Making the chai with milk makes it fuller, thicker, and “luxurious.” In Hindi, the phrase “kadak chai” is used, which means “strong tea”. The full meaning of the word “kadak” is lost in translation, but if you want some kadak chai, this is the only way to do it.

I found adding the Amarula and Kahlua changed the taste profile of the chai, but not so much so that I couldn’t taste the cardamom anymore. It definitely tasted better chilled, over ice than when it was served hot, so I would try it that way.

Let me know how you guys make out!

A Cocktail-a-Day #14: The Classic, Most Traditional Bloody Mary Recipe?

I love Bloody Mary’s. Who doesn’t like breakfast and alcohol in the same drink? Just found out that a Bloody Mary is considered to be a “hair of the dog” drink that is consumed with the express purpose of lessening a hangover. Basically, a hangover cure.

In my quest to find the best and most traditional recipe, I discovered that the drink has a contentious history. No one really knows where it originated. The most plausible and oft-quoted story involves Fernand Petiot, a bar tender working at the New York Bar in Paris, invented it in 1921. However, it was not transformed into the brunch drink we know today until he was at the St. Regis hotel in NYC in 1933, where he added the special ingredient Tabasco sauce.

It is also possible that a comedian by the name George Jessel who frequented the 21 Club invented it and Petiot simply added the finishing touches in 1939. It seems the original version of the Bloody Mary was simply a 50/50 vodka/tomato juice mix without any of the ingredients fancy ingredients.

IMG_0059As for a “standard” recipe, I think that’s just a laughable notion. BM is probably the most experimented cocktail next to the martini based on the literally 10s (maybe even 100s) of variations that I found on the Internets. Here’s the most classic recipe I could find (warning, it’s not as awesome as we have come to know it):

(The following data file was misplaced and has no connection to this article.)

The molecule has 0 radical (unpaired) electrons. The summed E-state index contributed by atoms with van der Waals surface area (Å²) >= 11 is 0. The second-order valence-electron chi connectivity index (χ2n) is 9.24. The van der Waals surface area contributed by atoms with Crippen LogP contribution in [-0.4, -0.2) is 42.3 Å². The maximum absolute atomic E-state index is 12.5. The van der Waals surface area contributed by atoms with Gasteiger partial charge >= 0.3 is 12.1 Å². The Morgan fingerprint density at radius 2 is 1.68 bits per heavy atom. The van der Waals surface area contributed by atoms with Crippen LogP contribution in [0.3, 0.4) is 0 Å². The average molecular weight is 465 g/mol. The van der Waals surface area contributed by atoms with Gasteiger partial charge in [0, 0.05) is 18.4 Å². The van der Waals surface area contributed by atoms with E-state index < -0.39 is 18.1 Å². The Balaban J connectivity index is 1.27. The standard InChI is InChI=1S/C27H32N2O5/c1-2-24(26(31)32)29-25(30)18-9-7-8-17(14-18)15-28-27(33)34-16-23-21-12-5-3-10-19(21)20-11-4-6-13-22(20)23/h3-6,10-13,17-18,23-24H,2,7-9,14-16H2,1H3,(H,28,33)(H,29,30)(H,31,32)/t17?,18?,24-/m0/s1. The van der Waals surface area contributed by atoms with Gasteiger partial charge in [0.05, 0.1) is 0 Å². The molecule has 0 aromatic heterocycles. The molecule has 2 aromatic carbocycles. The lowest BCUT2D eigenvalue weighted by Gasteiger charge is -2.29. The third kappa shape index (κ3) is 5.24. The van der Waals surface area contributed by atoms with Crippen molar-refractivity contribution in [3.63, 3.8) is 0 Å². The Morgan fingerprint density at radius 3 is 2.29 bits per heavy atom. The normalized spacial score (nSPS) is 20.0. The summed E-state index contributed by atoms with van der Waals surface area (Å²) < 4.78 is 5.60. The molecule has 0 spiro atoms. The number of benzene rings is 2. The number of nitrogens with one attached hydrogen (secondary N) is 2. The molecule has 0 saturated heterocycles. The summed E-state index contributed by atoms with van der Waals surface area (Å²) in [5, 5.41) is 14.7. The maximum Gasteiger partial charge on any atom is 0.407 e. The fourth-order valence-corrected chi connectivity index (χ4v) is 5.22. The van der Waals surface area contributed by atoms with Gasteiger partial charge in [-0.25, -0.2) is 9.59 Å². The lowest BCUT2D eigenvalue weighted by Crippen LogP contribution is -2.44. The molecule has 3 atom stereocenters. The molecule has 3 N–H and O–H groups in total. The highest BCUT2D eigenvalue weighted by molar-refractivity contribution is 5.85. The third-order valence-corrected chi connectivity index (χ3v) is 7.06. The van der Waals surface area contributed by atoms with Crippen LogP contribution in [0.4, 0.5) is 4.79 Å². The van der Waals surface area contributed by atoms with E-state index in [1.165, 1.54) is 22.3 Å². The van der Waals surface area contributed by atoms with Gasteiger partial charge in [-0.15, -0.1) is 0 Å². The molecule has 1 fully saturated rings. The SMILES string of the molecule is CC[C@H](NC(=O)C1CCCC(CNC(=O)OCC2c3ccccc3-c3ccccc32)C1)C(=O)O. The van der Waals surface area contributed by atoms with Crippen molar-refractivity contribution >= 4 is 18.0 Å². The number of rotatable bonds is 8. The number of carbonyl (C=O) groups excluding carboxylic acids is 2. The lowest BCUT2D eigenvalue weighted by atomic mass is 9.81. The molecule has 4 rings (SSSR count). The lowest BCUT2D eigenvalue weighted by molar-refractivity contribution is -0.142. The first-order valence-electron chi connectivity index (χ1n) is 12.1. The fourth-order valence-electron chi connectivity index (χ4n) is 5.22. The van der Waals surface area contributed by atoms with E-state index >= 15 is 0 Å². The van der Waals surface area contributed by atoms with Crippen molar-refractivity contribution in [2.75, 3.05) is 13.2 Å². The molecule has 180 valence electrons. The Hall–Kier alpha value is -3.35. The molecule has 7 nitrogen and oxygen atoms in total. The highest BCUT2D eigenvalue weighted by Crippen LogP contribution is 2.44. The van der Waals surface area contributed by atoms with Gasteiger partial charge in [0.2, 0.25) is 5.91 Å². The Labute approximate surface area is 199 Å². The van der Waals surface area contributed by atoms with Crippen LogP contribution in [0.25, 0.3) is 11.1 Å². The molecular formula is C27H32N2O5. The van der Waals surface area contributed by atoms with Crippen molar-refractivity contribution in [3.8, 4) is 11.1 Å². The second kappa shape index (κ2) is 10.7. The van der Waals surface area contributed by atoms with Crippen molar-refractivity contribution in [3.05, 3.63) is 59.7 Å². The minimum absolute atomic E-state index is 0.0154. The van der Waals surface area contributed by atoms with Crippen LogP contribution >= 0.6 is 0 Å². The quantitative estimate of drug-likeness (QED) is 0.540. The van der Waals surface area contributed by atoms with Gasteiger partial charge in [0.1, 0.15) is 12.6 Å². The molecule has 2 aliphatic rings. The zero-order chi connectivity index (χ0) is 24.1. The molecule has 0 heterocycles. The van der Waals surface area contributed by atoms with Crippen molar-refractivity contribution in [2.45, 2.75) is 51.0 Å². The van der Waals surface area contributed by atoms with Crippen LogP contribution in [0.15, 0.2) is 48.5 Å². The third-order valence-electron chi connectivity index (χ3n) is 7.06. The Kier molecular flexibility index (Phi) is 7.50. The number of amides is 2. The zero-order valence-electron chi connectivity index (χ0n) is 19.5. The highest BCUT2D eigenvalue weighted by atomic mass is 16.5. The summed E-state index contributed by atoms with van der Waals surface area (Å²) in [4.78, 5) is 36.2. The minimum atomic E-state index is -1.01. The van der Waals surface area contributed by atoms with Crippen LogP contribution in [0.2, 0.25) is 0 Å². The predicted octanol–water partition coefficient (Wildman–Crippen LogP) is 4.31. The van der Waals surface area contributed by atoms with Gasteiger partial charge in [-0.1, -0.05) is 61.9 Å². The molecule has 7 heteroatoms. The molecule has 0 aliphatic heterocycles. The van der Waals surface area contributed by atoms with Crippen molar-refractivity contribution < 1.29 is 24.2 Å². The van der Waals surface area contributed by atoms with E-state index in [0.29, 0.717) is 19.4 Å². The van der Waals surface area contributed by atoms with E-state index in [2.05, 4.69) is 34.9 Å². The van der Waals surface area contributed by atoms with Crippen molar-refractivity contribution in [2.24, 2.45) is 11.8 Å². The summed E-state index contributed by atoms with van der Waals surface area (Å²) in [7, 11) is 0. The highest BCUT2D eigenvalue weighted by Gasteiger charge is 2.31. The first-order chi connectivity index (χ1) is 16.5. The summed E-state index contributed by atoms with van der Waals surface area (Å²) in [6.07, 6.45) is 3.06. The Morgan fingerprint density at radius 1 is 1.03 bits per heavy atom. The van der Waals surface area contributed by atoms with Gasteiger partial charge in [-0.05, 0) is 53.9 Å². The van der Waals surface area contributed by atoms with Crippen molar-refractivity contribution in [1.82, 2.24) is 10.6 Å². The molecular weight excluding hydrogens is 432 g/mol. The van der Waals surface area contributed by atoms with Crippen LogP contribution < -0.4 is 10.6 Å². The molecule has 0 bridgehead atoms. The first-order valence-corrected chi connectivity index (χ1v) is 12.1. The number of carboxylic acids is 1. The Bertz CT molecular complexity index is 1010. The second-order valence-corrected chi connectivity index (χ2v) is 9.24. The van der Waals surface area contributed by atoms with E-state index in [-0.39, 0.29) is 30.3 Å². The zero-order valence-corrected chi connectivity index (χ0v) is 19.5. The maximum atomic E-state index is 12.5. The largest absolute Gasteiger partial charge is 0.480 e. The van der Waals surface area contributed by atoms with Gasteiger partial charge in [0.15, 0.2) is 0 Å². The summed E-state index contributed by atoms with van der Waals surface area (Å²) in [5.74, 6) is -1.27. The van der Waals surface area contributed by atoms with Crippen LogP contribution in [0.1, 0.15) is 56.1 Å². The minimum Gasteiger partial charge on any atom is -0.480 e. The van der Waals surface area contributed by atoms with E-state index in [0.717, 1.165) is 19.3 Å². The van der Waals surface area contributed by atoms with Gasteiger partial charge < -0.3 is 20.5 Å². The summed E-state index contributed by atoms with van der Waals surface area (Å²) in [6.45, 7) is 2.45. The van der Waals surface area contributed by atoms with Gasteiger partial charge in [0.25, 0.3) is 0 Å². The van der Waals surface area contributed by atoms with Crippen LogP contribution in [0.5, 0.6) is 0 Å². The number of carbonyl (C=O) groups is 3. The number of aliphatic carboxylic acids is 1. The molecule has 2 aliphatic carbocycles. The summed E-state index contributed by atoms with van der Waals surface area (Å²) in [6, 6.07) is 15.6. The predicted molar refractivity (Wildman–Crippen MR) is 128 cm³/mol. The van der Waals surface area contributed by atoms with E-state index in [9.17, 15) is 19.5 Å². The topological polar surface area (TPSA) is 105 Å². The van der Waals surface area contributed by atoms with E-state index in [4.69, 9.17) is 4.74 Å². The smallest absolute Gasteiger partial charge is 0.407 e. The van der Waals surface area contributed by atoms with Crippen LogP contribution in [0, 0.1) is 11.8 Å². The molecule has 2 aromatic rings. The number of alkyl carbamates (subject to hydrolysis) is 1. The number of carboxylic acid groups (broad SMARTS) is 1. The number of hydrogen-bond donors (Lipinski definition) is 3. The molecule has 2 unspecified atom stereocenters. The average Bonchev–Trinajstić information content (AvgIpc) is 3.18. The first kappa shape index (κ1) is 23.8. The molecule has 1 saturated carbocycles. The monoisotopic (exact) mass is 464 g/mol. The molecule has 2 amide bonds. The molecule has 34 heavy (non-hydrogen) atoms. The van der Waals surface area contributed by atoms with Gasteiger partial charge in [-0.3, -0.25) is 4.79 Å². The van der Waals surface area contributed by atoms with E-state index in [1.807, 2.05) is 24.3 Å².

1 oz. vodka

3 oz. tomato juice

1 oz. lemon juice

Salt & Pepper

Celery stick (optional)

Combine the ingredients over large ice (so it doesn’t become a watery mess) in a highball glass and stir to ensure even mixing.

That’s it. No Tabasco, Worchestershire sauce, rimming the glass with celery salt, or anything else.

Uh ok.

So I made myself one just for shits & giggles, even though I had all the pre-requisite ingredients.

It was…meh.

With none of the complex flavours of Tabasco and Worchestershire, the classic version of the drink had lost its potency. What makes BM the tipple of choice for me is the harmonious blend of sweet, spicy, salty, and sour. The classic version has the saltiness and sourness, but lacks the oomphf to make it stand out.

I plan on making my way through some of the variations I have seen on the net to come up with my personal favourite. But I would encourage everyone to try the classic version just to be able to appreciate the more contemporary, modernist versions.

Happy experimenting!

A Cocktail-a-Day #13: Zubtonic (vodka + tonic) @kenterv

Another late day. I was actually pretty tired today – my hectic schedule is catching up with me. Working on another project of mine called AudioMob. It’s basically a 40 min. long choreographed flash mob that is a mix of Simon Says and Jane’s Walk. Imagine 100s of people downloading the same mp3. At a pre-determined time and location, everyone hits ‘Play’ and out comes a mix of music and instruction which directs people to go from place to place while doing cool, crazy things along the way! It was directly inspired by The mp3 Experiment that was created by Improv Everywhere. These guys are the bomb.